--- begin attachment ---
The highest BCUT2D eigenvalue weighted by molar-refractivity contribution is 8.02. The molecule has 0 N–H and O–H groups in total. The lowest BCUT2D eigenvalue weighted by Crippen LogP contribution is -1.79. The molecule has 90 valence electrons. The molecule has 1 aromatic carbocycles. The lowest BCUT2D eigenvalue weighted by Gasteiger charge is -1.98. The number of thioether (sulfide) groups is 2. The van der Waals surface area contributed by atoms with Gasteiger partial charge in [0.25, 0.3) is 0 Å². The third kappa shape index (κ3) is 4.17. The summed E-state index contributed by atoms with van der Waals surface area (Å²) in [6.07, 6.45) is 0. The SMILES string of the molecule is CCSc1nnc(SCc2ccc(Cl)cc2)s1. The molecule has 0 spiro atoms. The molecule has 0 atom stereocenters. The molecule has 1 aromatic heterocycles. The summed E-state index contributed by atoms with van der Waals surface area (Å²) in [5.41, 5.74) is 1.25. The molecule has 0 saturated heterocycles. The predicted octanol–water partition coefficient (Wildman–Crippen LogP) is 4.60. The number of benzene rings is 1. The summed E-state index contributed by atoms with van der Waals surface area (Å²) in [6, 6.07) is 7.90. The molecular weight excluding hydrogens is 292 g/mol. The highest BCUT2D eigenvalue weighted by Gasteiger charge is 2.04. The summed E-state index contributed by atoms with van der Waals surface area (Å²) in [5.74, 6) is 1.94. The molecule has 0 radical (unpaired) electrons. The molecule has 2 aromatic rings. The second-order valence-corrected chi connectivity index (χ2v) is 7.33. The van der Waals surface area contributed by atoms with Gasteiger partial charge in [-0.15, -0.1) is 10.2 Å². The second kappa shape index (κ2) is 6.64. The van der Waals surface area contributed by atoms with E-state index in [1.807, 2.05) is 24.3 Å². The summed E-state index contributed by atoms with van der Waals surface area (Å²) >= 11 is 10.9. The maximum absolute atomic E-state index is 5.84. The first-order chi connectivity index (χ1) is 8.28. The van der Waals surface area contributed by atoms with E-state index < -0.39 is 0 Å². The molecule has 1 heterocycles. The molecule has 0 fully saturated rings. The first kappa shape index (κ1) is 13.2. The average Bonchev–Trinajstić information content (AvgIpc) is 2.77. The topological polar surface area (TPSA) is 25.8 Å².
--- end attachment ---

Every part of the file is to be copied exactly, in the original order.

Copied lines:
The highest BCUT2D eigenvalue weighted by molar-refractivity contribution is 8.02. The molecule has 0 N–H and O–H groups in total. The lowest BCUT2D eigenvalue weighted by Crippen LogP contribution is -1.79. The molecule has 90 valence electrons. The molecule has 1 aromatic carbocycles. The lowest BCUT2D eigenvalue weighted by Gasteiger charge is -1.98. The number of thioether (sulfide) groups is 2. The van der Waals surface area contributed by atoms with Gasteiger partial charge in [0.25, 0.3) is 0 Å². The third kappa shape index (κ3) is 4.17. The summed E-state index contributed by atoms with van der Waals surface area (Å²) in [6.07, 6.45) is 0. The SMILES string of the molecule is CCSc1nnc(SCc2ccc(Cl)cc2)s1. The molecule has 0 spiro atoms. The molecule has 0 atom stereocenters. The molecule has 1 aromatic heterocycles. The summed E-state index contributed by atoms with van der Waals surface area (Å²) in [5.41, 5.74) is 1.25. The molecule has 0 saturated heterocycles. The predicted octanol–water partition coefficient (Wildman–Crippen LogP) is 4.60. The number of benzene rings is 1. The summed E-state index contributed by atoms with van der Waals surface area (Å²) in [6, 6.07) is 7.90. The molecular weight excluding hydrogens is 292 g/mol. The highest BCUT2D eigenvalue weighted by Gasteiger charge is 2.04. The summed E-state index contributed by atoms with van der Waals surface area (Å²) in [5.74, 6) is 1.94. The molecule has 0 radical (unpaired) electrons. The molecule has 2 aromatic rings. The second-order valence-corrected chi connectivity index (χ2v) is 7.33. The van der Waals surface area contributed by atoms with Gasteiger partial charge in [-0.15, -0.1) is 10.2 Å². The second kappa shape index (κ2) is 6.64. The van der Waals surface area contributed by atoms with E-state index in [1.807, 2.05) is 24.3 Å². The summed E-state index contributed by atoms with van der Waals surface area (Å²) >= 11 is 10.9. The maximum absolute atomic E-state index is 5.84. The first-order chi connectivity index (χ1) is 8.28. The van der Waals surface area contributed by atoms with E-state index < -0.39 is 0 Å². The molecule has 1 heterocycles. The molecule has 0 fully saturated rings. The first kappa shape index (κ1) is 13.2. The average Bonchev–Trinajstić information content (AvgIpc) is 2.77. The topological polar surface area (TPSA) is 25.8 Å².